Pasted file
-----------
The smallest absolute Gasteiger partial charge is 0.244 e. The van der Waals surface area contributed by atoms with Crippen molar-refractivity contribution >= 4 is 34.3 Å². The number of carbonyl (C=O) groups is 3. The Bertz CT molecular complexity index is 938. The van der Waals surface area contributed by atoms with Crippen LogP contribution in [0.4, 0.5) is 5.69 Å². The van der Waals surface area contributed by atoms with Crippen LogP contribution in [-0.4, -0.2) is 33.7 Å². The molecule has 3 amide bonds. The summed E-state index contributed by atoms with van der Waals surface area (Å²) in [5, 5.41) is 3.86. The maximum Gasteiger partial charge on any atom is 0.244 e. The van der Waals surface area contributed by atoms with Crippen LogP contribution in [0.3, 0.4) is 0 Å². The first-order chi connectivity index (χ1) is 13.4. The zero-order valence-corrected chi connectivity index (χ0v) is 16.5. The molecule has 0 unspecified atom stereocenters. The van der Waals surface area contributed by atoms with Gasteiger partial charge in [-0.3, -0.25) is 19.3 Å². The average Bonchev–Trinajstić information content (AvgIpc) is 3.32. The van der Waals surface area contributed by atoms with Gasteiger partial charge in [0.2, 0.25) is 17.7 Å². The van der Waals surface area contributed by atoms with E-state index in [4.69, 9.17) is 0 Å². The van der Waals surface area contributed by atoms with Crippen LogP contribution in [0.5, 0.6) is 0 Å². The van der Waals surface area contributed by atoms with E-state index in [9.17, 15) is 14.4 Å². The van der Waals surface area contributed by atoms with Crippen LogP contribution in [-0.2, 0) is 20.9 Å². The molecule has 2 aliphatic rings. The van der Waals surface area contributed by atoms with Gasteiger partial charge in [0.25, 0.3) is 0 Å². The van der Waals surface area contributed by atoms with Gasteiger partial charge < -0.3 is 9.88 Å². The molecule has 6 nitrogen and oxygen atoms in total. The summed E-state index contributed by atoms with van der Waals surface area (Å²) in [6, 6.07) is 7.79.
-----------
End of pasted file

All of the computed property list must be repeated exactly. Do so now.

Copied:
The smallest absolute Gasteiger partial charge is 0.244 e. The van der Waals surface area contributed by atoms with Crippen molar-refractivity contribution >= 4 is 34.3 Å². The number of carbonyl (C=O) groups is 3. The Bertz CT molecular complexity index is 938. The van der Waals surface area contributed by atoms with Crippen LogP contribution in [0.4, 0.5) is 5.69 Å². The van der Waals surface area contributed by atoms with Crippen LogP contribution in [-0.4, -0.2) is 33.7 Å². The molecule has 3 amide bonds. The summed E-state index contributed by atoms with van der Waals surface area (Å²) in [5, 5.41) is 3.86. The maximum Gasteiger partial charge on any atom is 0.244 e. The van der Waals surface area contributed by atoms with Crippen LogP contribution in [0.3, 0.4) is 0 Å². The first-order chi connectivity index (χ1) is 13.4. The zero-order valence-corrected chi connectivity index (χ0v) is 16.5. The molecule has 0 unspecified atom stereocenters. The van der Waals surface area contributed by atoms with Gasteiger partial charge in [-0.3, -0.25) is 19.3 Å². The average Bonchev–Trinajstić information content (AvgIpc) is 3.32. The van der Waals surface area contributed by atoms with Gasteiger partial charge in [0.2, 0.25) is 17.7 Å². The van der Waals surface area contributed by atoms with E-state index in [4.69, 9.17) is 0 Å². The van der Waals surface area contributed by atoms with Crippen LogP contribution in [0.5, 0.6) is 0 Å². The van der Waals surface area contributed by atoms with E-state index in [9.17, 15) is 14.4 Å². The van der Waals surface area contributed by atoms with Crippen LogP contribution in [-0.2, 0) is 20.9 Å². The molecule has 2 aliphatic rings. The van der Waals surface area contributed by atoms with Gasteiger partial charge in [0.25, 0.3) is 0 Å². The van der Waals surface area contributed by atoms with Gasteiger partial charge < -0.3 is 9.88 Å². The molecule has 6 nitrogen and oxygen atoms in total. The summed E-state index contributed by atoms with van der Waals surface area (Å²) in [6, 6.07) is 7.79.